THE Philippine National Police (PNP) has offered the agriculture and mining industries, as well as other big businesses on the southern Philippine island of Mindanao to help stop the various forms of harassment being perpetrated by communist rebels.
In a closed-door meeting between the PNP’s Directorate for Integrated Police Operations (DIPO) in Western and Eastern Mindanao and the industries’ private security forces, authorities introduced a scheme called “Adopt Your Police Station Program,” which will deploy adequate police forces to areas being threatened by the rebels.
Under the scheme, business groups may donate to the PNP a piece of land in areas regularly threatened by members of the New People’s Army (NPA), so that the police could build a camp there to help secure the businesses under threat.
The policemen who have been trained for combat operations would be deployed from their Risk Public Safety Battalion (RDBP).
Police Senior Supt. Daniel Macatlang, Jr., of the DIPO-Western Mindanao, said the PNP has a budget for the scheme, and that the deployment of policemen for such would depend on the gravity of threat from the NPA, the armed wing of the Communist Party of the Philippines (CPP).
While business firms have private security guards, Macatlang pointed out, they are not combat trained, thus cannot fight the NPA rebels. The police, on the other hand, are well trained to deal with the rebels, and could even ask the assistance of the military through the Armed Forces of the Philippines (AFP).
“Some industries will not agree to engage the military because of the military’s reputation of being human-rights violators,” a security manager from a multinational company said. “Also, if we are going to have the military, it will invite terrorists. Then the plantations will become the battlegrounds.”
Macatlang explained that the property to be donated should be outside of the businesses’ grounds but near the vicinity of their area of operations, so that the communities nearby would also be protected.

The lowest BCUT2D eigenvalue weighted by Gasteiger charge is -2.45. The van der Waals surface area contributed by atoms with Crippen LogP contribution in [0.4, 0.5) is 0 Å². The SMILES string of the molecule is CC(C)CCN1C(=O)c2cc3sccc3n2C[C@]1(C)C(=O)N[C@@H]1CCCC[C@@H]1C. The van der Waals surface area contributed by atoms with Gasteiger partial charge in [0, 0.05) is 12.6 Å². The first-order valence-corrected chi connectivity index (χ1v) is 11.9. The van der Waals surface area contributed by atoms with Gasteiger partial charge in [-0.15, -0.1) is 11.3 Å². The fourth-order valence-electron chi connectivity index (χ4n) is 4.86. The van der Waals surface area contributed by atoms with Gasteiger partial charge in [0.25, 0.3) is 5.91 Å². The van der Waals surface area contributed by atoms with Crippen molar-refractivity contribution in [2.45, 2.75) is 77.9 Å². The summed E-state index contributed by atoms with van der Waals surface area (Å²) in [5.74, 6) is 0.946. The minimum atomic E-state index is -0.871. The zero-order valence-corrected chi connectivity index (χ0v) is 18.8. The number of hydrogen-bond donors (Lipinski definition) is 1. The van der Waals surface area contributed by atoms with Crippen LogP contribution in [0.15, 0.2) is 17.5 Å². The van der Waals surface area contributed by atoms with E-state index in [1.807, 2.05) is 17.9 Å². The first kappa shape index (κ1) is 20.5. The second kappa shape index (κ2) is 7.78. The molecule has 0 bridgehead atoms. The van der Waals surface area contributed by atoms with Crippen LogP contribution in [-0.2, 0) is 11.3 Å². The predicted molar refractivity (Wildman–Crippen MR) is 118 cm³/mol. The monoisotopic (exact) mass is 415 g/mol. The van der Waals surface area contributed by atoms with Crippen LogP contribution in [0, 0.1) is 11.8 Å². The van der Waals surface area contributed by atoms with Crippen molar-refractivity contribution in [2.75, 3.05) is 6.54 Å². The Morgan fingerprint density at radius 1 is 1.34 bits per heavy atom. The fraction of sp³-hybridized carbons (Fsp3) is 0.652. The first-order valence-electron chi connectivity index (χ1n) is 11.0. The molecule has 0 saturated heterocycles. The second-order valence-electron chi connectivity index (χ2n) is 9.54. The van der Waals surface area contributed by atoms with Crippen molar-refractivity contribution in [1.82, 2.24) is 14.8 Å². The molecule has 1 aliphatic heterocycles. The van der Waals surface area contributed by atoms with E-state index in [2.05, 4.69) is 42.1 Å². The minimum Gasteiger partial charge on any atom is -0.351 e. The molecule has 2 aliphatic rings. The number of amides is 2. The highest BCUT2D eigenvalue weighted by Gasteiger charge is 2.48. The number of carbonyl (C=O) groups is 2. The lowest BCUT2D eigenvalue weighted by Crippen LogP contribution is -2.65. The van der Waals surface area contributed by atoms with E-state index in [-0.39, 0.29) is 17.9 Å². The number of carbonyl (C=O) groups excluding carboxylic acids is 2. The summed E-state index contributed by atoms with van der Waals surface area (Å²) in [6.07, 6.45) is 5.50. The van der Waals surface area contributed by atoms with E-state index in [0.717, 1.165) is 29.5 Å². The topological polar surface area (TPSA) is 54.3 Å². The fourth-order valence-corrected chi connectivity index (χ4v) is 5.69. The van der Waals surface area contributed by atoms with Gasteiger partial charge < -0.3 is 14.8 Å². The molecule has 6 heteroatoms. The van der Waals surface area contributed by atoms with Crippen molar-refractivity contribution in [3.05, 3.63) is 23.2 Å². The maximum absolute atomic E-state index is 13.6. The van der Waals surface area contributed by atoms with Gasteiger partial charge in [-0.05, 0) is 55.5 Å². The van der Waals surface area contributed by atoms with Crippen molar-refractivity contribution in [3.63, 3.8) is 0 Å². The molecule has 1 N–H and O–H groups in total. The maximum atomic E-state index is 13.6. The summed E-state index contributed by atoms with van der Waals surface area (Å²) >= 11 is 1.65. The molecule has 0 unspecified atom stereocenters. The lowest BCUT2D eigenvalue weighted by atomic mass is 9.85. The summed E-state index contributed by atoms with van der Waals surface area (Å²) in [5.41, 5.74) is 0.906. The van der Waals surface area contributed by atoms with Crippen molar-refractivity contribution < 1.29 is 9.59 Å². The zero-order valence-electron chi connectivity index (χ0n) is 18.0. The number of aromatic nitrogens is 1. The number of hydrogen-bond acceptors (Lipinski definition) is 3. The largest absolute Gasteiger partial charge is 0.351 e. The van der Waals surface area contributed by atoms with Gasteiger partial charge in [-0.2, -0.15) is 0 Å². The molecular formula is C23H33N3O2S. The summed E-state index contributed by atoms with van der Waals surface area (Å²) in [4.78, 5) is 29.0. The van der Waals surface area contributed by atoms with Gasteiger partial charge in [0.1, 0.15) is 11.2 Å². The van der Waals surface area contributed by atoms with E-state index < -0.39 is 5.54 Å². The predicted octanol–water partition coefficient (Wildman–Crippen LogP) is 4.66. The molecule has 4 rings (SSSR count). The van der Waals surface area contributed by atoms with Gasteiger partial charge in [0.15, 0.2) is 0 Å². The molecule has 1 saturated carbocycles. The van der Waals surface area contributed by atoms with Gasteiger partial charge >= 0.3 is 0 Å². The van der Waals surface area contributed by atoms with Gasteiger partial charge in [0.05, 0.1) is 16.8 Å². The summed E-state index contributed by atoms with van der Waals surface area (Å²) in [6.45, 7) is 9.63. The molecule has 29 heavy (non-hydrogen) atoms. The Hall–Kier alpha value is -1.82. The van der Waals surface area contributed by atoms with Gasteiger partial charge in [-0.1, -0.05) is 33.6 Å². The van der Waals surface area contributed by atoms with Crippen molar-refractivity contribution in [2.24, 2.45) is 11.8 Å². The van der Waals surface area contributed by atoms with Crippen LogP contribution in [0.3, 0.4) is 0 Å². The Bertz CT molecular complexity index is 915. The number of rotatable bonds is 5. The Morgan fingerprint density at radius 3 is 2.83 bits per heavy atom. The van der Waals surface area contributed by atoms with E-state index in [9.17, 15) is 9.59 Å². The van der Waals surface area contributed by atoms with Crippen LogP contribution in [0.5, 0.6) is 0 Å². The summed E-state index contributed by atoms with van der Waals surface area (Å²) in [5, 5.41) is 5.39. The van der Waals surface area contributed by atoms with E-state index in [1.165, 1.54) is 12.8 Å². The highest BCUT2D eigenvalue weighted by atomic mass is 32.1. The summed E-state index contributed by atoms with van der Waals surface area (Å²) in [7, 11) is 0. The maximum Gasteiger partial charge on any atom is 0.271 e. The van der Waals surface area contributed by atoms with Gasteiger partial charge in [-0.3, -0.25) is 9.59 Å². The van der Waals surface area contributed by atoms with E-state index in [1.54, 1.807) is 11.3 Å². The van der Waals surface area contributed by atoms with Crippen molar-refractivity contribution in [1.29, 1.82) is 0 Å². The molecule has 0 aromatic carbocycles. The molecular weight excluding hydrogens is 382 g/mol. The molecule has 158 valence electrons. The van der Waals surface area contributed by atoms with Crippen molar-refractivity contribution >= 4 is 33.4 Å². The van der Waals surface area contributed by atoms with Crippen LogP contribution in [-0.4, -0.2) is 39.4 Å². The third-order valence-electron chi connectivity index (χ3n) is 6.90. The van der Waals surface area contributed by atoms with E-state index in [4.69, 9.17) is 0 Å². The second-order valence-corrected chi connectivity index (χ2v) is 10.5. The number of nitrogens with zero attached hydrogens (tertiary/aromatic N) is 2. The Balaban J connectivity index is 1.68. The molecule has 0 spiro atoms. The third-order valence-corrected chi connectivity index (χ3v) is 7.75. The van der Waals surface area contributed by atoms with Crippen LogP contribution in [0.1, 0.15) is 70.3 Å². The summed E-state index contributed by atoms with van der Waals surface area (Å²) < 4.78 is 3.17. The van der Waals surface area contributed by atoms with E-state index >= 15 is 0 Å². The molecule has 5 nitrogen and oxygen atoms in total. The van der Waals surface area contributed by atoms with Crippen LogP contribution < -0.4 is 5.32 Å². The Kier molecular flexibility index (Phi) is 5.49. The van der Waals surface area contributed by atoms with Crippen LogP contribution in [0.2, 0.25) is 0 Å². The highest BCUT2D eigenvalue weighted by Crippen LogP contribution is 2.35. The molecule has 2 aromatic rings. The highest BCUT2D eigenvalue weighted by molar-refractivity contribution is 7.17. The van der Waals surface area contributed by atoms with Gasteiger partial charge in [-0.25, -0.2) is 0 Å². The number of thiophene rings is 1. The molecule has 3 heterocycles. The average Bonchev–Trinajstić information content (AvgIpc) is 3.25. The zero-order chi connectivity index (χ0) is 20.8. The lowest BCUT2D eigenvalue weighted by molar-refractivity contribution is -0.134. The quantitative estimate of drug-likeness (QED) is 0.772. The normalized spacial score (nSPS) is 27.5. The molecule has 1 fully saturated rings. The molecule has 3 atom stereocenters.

He also emphasized that the policemen fighting insurgencies are not only engaged in combat operations, but also actually doing law-enforcement operations, meaning that they work closely with the army and would normally stay behind after the fight with the rebels.
“The key in this scheme is the cooperation of the industries with the PNP and AFP,” Macatlang stressed. “Usually, we are called when the atrocities are already happening or have happened already. If you will provide us advance information, even before the rebels attack, we can help prevent it.”
He said the rebels would normally send warnings or demand for revolutionary taxes, but the industries will either just keep quiet or give in to their demands. If the police or military are informed ahead of time, then their harassment will be anticipated and could even be prevented.
He said the program will require a minimum of 500 square meters of land and the PNP will be responsible for building the camp’s facilities.
“This is a very good alternative, since we don’t have to hire additional personnel or buy more firearms to organize an organic security force,” a security manager, who requested not to be named for security reasons, said. “Adopting a police station looks more viable and sustainable.”
Another security manager said the scheme is a win-win solution since the companies will have more time focusing on production rather than getting worried about their security, and it will be cheaper for them.
There is a company, for instance, that spends P13 million a year for a force of 100 Special Cafgu Active Auxiliary (SCAA) to also guard their operations against Muslim rebels. Cafgu, an irregular force of the AFP, stands for Citizens Armed Forces Geographical Unit.
The insurgency problem affects almost all industries in Mindanao, having been a major problem for over five decades. The insurgents are engaged in arson, extortion, harassment, black propaganda, infiltration of labor unions and meddling in agribusiness venture agreements, among other things.
There are 52 communist fronts nationwide, 24 or 46 percent of which are in Eastern Mindanao, while the remaining 28 fronts (54 percent) are scattered all over the country. JAMES GALVEZ